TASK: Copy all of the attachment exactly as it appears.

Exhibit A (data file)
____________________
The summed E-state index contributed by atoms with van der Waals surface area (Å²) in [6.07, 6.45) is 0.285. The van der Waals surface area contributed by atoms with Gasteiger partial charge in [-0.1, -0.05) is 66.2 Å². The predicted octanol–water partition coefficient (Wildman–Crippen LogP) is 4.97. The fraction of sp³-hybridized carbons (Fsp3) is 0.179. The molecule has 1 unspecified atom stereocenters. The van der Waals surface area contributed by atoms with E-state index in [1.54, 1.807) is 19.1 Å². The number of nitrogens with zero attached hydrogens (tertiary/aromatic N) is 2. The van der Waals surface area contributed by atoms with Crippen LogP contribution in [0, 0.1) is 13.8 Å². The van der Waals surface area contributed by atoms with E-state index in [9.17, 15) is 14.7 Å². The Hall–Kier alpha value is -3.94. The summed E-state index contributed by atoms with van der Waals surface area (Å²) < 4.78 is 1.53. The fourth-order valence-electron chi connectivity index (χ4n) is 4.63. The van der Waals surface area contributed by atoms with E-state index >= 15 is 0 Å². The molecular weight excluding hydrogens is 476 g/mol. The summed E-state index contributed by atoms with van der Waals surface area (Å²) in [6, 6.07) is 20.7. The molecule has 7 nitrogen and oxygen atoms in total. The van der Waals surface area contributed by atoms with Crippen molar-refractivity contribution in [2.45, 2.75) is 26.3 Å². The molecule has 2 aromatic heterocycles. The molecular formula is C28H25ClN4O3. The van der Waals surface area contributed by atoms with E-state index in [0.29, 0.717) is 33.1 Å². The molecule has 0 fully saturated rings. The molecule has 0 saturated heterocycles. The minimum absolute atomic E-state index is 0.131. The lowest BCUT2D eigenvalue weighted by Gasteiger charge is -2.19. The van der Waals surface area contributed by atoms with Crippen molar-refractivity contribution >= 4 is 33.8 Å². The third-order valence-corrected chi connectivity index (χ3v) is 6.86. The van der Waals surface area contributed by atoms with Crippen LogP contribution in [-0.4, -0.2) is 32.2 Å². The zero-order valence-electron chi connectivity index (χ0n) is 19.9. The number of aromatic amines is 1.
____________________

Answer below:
The summed E-state index contributed by atoms with van der Waals surface area (Å²) in [6.07, 6.45) is 0.285. The van der Waals surface area contributed by atoms with Gasteiger partial charge in [-0.1, -0.05) is 66.2 Å². The predicted octanol–water partition coefficient (Wildman–Crippen LogP) is 4.97. The fraction of sp³-hybridized carbons (Fsp3) is 0.179. The molecule has 1 unspecified atom stereocenters. The van der Waals surface area contributed by atoms with E-state index in [1.54, 1.807) is 19.1 Å². The number of nitrogens with zero attached hydrogens (tertiary/aromatic N) is 2. The van der Waals surface area contributed by atoms with Crippen LogP contribution in [0, 0.1) is 13.8 Å². The van der Waals surface area contributed by atoms with E-state index in [9.17, 15) is 14.7 Å². The Hall–Kier alpha value is -3.94. The summed E-state index contributed by atoms with van der Waals surface area (Å²) < 4.78 is 1.53. The fourth-order valence-electron chi connectivity index (χ4n) is 4.63. The van der Waals surface area contributed by atoms with E-state index >= 15 is 0 Å². The molecular weight excluding hydrogens is 476 g/mol. The summed E-state index contributed by atoms with van der Waals surface area (Å²) in [6, 6.07) is 20.7. The molecule has 7 nitrogen and oxygen atoms in total. The van der Waals surface area contributed by atoms with Crippen molar-refractivity contribution in [2.45, 2.75) is 26.3 Å². The molecule has 2 aromatic heterocycles. The molecular formula is C28H25ClN4O3. The van der Waals surface area contributed by atoms with E-state index in [0.29, 0.717) is 33.1 Å². The molecule has 0 fully saturated rings. The molecule has 0 saturated heterocycles. The minimum absolute atomic E-state index is 0.131. The lowest BCUT2D eigenvalue weighted by Gasteiger charge is -2.19. The van der Waals surface area contributed by atoms with Crippen molar-refractivity contribution >= 4 is 33.8 Å². The third-order valence-corrected chi connectivity index (χ3v) is 6.86. The van der Waals surface area contributed by atoms with Crippen LogP contribution in [-0.4, -0.2) is 32.2 Å². The zero-order valence-electron chi connectivity index (χ0n) is 19.9. The number of aromatic amines is 1.